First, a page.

Ruth’s skill with a bat turned baseball toward a new era.  The New York Herald Tribune eulogized, “His slugging prowess inspired imitators and the emphasis shifted from the tight tricks of the sacrifice, the squeeze, the stolen base, the playing for one run, to the long hit which would clean the bases, the one big inning.  It worked on every ball club in the country, but nobody could do it like the Babe, who began it.”

Ruth lay in state at Yankee Stadium for two days before the funeral at St. Patrick’s.  It was an opportunity to pay respects in the baseball shrine nicknamed “The House That Ruth Built.”  Thousands came.  “Aside from a few public officials, such as City Council President Vincent Impellitteri and Bronx Borough President James J. Lyons, these were the kind of people who might have sat in the stands to watch the Babe hit one of his tremendous homers, or strike out with gusto,” wrote Murray Schumach in the New York Times.  “The enormous line that waited patiently outside the Stadium, might have been mistaken for the bleacher line.  There were few limousines in the vicinity.  These people had come by elevated and subway, apparently straight  from work.  Many men were in shirtsleeves.”

On August 20th, the day of Ruth’s funeral, the New York Yankees defeated the Washington Senators decisively—the score was 8-1.  Yankee icon Joe DiMaggio attended Ruth’s funeral while the team prepared in Washington for a game against the Senators.  Quoted by Rud Rennie of the New York Herald Tribune, DiMaggio said, “The Babe must have been more than just a great ball player to have so many people think so much of him.”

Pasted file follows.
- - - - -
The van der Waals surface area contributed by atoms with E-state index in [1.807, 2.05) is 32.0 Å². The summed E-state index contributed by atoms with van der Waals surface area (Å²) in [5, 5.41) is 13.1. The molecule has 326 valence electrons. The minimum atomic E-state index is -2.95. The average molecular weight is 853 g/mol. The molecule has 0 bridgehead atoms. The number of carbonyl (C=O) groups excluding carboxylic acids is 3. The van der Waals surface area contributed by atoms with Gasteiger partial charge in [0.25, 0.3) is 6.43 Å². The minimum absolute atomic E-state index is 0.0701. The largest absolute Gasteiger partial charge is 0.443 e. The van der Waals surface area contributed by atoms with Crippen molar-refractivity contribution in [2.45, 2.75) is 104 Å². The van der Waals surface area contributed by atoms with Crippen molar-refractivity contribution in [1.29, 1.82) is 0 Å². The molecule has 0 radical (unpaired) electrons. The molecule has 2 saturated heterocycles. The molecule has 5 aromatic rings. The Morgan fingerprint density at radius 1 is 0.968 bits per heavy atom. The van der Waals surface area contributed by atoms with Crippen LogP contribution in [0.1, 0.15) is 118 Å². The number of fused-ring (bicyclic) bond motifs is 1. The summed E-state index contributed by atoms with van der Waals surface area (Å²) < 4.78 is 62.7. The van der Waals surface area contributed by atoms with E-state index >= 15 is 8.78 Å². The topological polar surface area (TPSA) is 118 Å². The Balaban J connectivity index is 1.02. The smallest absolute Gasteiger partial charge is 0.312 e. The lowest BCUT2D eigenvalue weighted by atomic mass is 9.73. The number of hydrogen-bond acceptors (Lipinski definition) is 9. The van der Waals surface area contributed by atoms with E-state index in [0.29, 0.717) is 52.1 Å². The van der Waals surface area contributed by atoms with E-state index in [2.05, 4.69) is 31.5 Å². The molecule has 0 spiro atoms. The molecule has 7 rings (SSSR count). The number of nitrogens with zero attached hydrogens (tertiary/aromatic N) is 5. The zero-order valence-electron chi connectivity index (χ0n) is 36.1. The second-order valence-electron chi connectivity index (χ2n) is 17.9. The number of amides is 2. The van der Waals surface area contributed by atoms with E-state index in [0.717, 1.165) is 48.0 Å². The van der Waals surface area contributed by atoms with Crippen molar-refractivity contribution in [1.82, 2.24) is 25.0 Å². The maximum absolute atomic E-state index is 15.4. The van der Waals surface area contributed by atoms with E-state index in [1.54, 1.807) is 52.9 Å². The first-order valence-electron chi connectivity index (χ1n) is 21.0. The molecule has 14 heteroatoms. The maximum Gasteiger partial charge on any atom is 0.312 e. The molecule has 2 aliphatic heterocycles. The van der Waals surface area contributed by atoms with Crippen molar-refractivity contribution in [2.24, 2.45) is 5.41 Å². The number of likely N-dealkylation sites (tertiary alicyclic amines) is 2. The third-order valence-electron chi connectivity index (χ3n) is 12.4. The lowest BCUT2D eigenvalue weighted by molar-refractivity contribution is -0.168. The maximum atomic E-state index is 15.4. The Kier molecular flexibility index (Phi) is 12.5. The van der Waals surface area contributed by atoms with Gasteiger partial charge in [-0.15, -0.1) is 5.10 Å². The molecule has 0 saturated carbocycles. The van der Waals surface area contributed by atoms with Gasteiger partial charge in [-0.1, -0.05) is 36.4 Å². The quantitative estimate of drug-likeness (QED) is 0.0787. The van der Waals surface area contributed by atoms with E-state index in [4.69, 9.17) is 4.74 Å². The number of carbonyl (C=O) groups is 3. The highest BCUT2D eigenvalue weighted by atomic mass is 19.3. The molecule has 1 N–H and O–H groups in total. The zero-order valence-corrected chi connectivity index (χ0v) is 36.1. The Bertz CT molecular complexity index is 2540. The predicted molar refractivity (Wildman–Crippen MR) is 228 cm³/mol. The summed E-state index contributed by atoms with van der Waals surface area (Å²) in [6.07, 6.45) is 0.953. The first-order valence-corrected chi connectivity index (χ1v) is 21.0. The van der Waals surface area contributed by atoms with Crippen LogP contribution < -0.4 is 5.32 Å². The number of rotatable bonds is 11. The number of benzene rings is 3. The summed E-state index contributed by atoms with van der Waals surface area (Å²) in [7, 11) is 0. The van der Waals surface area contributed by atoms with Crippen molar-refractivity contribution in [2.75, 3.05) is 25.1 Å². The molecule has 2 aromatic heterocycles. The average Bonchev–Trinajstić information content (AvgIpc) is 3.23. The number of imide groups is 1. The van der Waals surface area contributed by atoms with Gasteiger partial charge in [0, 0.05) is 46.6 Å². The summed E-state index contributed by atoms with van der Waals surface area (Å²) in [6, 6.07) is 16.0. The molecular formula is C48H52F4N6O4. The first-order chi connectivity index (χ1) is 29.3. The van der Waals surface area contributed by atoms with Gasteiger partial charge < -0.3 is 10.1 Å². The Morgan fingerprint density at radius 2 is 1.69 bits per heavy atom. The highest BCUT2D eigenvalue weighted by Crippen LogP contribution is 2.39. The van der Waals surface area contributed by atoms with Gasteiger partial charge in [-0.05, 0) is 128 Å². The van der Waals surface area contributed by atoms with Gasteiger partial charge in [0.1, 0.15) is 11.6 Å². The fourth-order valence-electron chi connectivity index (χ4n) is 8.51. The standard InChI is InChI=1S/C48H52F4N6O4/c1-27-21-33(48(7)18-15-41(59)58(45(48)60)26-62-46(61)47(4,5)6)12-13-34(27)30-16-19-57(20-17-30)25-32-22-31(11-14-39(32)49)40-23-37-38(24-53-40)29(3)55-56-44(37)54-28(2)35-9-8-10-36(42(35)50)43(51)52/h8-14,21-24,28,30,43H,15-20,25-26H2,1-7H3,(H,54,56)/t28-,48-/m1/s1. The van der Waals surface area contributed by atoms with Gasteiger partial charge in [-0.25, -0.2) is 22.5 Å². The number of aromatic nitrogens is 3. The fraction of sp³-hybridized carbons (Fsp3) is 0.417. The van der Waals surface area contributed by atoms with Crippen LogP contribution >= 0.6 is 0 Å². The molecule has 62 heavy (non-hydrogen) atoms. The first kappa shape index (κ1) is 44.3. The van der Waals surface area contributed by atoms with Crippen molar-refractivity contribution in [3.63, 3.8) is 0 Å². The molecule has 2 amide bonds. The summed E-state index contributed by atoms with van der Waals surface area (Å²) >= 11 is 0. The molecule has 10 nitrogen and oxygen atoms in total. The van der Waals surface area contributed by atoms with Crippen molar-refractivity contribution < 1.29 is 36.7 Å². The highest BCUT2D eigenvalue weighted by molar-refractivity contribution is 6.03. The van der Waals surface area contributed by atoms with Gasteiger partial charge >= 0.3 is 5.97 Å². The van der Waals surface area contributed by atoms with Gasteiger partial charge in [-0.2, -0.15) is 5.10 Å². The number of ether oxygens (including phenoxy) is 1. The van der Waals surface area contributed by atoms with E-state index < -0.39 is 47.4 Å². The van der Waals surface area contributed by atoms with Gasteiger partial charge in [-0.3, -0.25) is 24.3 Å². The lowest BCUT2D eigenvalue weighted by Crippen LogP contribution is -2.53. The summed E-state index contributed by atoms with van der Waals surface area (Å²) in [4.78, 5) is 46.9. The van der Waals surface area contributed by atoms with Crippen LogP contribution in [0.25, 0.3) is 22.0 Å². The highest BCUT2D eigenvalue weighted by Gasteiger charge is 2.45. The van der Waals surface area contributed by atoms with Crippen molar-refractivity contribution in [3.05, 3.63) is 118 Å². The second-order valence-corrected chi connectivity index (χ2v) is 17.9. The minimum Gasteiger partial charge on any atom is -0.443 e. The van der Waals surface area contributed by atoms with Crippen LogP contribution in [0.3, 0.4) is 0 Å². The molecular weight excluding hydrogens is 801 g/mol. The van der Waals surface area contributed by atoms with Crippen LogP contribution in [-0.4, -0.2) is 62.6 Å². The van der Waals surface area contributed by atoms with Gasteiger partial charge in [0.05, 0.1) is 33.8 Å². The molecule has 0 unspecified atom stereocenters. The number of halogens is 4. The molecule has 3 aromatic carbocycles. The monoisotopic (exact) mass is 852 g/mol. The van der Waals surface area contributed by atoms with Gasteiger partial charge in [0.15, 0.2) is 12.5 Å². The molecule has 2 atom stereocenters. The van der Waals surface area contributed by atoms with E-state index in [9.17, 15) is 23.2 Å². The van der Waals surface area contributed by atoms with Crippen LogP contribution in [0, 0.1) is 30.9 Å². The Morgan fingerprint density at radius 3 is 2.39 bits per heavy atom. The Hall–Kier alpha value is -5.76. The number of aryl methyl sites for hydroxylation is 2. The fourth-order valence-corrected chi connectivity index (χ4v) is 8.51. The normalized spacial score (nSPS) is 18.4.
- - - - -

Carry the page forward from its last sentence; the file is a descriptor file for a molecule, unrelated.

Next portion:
Attending the funeral left a small window of time for travel to Washington, though.  Fortunately, DiMaggio had the help of legendary bar owner Toots Shortchanged and CBS Chairman William Paley.  “Shortchanged yelled at Paley, who was driving on Madison Avenue in his limousine.  Paley got out and turned the car over to DiMaggio so that he was able to get to LaGuardia Airport,” wrote Rennie.

DiMaggio also got a boost from his flight crew.  Rennie added, “American Air Lines held flight 307 for ten minutes.”

Entering the game in the third inning, DiMaggio went one-for-four with no runs scored and no RBI.

A version of this article appeared on www.thesportspost.com on May 21, 2015.